love. By definition of her very character, K. Chopin sets Edna

up for a fall. It is not immediately recognizable by most that

this “fall” would eventually lead to her suicide. Nevertheless,

this ultimate act suicide, is also tantamount with society’s

ultimate taboo. Indeed, readers and society of the time (and

even today) had to take note of those variables which contributed

to this ultimate and very terrible and final demise. At Grand

Isle it was perfectly acceptable for a bachelor to fawn upon a

married lady, to fetch her scarf, to accompany her home to her

porch and sit with her in the moonlight, so long as everyone knew

that it would go no further. It was almost as if the husband had

granted his permission for his wife to be admired and paid

attention to by the other man, who did not possess a wife of his

own. It was also a kind of superior position for the husband,

who, unspokenly had ultimate usufruct of the creature, an

intimacy to which the poor bachelor could not attain. The ladies

of Grand Isle had all made peace with their defined roles in

life. They were the mother – women, such as Madame Ratignolle,

nurturing of their children, doting on their husbands’ needs.

There were the widows and the single women, all of whom had

structured acceptable lives for themselves, Madame Le Burn with

the management of her summer resort, Mademoiselle Reisz life was

devoted to the piano and to the world of music. Madame

Ratignolle devoted herself only to running her household and

being the wife of her husband.

Edna had no brothers, and a stern and preoccupied

father. There had been no sibling closeness with her two

sisters, in fact, she had never revealed the inner Edna to any

living soul. Her life with her husband was one of surfaces and

duties performed, and on her part not with much relish, both in

bed and out.

The author, Kate Chopin, provides countless clues that

Edna is about to take her own life…or at least, will, sometime

in the future. For example, she underscores the importance of

one’s own identity. Edna says that although she would give her

life for her children, she will not give herself. Adele, of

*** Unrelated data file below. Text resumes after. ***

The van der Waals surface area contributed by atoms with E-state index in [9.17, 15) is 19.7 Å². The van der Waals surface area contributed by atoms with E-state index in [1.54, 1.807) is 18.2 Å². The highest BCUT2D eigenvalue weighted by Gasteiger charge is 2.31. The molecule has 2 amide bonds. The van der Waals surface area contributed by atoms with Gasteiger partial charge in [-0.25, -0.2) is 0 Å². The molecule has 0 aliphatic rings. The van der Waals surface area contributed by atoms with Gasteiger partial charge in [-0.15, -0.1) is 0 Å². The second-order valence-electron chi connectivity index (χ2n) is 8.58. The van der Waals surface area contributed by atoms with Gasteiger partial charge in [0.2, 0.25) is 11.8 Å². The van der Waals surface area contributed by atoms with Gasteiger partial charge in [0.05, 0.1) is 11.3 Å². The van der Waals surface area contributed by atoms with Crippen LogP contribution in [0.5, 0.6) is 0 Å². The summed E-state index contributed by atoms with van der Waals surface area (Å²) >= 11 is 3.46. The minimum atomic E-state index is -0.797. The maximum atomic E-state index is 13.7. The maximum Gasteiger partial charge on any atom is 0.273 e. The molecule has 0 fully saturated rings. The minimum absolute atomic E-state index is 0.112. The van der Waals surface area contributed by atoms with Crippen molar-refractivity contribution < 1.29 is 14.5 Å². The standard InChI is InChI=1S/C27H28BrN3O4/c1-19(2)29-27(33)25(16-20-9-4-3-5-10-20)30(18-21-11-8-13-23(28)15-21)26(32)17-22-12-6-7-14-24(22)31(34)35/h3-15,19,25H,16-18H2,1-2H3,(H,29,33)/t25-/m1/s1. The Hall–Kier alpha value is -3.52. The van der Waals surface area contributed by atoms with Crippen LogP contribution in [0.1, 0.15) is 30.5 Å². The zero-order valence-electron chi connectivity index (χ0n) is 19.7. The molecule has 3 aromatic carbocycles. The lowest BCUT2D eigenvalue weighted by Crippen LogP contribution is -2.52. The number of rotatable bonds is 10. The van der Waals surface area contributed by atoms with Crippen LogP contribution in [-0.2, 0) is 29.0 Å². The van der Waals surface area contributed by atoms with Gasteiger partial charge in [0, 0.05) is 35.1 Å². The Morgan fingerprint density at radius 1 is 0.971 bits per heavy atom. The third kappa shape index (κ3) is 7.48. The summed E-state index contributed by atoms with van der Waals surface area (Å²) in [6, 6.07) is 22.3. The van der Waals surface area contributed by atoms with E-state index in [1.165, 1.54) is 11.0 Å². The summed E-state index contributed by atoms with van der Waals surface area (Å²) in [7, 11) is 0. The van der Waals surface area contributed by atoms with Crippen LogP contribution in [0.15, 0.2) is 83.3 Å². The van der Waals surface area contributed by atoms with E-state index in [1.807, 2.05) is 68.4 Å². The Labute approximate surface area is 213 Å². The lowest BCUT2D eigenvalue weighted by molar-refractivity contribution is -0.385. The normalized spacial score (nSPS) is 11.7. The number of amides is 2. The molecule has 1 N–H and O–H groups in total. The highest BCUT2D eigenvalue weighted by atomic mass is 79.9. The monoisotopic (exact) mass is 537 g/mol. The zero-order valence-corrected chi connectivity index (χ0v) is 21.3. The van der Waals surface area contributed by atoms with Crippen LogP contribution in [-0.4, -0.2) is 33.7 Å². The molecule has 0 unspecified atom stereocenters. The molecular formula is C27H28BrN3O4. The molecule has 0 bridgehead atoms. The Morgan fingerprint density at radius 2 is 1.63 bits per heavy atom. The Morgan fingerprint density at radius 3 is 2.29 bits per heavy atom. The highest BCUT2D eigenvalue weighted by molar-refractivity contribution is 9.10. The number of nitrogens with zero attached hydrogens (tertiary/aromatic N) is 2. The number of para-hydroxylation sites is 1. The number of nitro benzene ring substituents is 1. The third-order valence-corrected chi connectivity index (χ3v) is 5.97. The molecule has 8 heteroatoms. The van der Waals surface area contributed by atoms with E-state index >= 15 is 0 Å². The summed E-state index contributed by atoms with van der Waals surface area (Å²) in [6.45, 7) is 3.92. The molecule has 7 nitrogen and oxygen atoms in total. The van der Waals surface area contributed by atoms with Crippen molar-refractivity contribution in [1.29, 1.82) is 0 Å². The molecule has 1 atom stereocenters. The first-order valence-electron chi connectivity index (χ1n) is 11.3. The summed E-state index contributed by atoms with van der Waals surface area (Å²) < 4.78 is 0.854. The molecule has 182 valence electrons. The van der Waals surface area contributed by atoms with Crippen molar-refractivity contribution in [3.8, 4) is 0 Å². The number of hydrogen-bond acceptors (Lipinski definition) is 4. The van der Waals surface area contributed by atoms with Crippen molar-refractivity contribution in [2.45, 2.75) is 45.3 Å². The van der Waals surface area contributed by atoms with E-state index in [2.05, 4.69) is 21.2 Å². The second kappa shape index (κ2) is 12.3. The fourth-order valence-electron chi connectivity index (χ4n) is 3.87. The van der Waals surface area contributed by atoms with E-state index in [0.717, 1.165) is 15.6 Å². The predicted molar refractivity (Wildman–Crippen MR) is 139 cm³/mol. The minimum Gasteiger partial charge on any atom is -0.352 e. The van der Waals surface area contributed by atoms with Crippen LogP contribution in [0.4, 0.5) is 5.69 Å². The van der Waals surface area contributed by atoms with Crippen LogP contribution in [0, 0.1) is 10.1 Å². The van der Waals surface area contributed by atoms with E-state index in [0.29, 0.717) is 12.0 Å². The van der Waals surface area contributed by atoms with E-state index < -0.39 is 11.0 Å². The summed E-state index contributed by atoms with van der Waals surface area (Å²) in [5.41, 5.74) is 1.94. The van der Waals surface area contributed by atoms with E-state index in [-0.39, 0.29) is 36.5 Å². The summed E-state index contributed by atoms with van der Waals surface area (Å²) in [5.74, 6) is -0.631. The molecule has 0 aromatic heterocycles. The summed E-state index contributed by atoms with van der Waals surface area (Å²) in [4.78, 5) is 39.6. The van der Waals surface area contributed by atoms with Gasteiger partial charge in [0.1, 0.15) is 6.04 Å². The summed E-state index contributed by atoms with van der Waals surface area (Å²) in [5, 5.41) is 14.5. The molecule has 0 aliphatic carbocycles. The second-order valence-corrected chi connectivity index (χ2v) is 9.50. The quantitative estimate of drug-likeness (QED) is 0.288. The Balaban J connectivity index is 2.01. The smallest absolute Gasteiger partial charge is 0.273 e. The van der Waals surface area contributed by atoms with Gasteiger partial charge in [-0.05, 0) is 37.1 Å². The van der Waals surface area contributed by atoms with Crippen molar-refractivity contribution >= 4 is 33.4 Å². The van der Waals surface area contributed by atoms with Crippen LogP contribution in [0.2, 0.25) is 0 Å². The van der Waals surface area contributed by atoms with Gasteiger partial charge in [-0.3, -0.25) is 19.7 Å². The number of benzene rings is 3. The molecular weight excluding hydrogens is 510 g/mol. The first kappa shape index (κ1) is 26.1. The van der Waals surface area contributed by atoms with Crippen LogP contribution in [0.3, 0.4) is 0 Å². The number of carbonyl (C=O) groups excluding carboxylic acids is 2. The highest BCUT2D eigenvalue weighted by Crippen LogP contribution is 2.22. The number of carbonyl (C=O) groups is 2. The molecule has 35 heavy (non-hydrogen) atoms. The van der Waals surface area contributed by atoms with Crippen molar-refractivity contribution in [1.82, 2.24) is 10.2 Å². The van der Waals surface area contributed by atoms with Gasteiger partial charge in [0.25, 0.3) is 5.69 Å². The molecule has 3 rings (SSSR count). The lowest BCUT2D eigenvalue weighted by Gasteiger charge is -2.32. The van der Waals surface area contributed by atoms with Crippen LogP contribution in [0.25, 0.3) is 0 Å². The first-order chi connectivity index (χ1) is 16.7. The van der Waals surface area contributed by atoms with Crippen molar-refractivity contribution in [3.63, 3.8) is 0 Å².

course, is shocked by this blasphemy and probably doesn’t even

understand what Edna is talking about, but Edna knows what she

was saying. Children, for Edna, are a constant pulling on her

own selfhood. To give herself up to her children means losing

herself. This, she says, she cannot do. She is willing to

sacrifice everything in order to be a person herself, and not

just an appendage, no matter how ornamental.

Robert LeBurn’s teasing tantalizes Edna. She beings to

be very aware of his person, to miss him when he is away, and is

devastated when he finally goes to Mexico, as he has promised to

do for a long time. She becomes more infatuated with Robert but

allows herself to be seduced by Alcee Arboin. When she realizes

that, perhaps, what she was pretending was a grand passion for

Robert was only a sexual desire that can be satisfied by Alcee,

she begins to understand her own nature, and the danger of

passion. She says, at one point, that she married her husband

because she knew that passion would not intrude and spoil the

gentle affection she feels for him. Edna has always regarded

passion as dangerous, even before her marriage to Leonce. She

must have had some understanding of her susceptibility even as a

girl. Edna pays for her passion with her life. (Chopin, pp. 8)

To a large extent, “The Awakening” may well be equated with

escape in Edna’s mind. Similarly, and at this juncture, I should

like to interject that there appears to be much in the way of an

auto biographical theme and content within Ms. Chopin’s

prevailing society. There is great importance placed on one’s

own identity, as I have previously alluded to.

Kate Chopin calls her novel “The Awakening”…which

reflects an inherent danger. “The Awakening,” even though she

had chosen another name for it at first e.g. “A Solitary Soul;”

this original title had the theme of alienation, difference from

others, and anguish. The title was changed to “The Awakening,”

but the themes remained. Once Edna becomes aware of certain

things in herself that she would have liked, perhaps, to have

kept repressed, she can no longer continue living the life she

did before. There is danger in waking up. There is danger in

being alienated from others, in being different. It is far safer

to be like everyone else. Edna, now fully awake, can no longer

go back to sleep. (Chopin, pp. 11)

In “Edna And Icarus: A Mythic Issue,” 1. Lawrence

Thornton joins other myth-critics of “The Awakening” by likening

Edna Pontillier’s condition in Chopin’s novel to that of Icarus.

Another, more female centered myth that might shed light on the

causes of Edna’s internal struggle and suicide is that of

Philomela, since an embedded allusion to “Philomela’s cooking”

occurs immediately before Edna’s suicide. By itself, this

allusion might seem quite arbitrary; however, there are other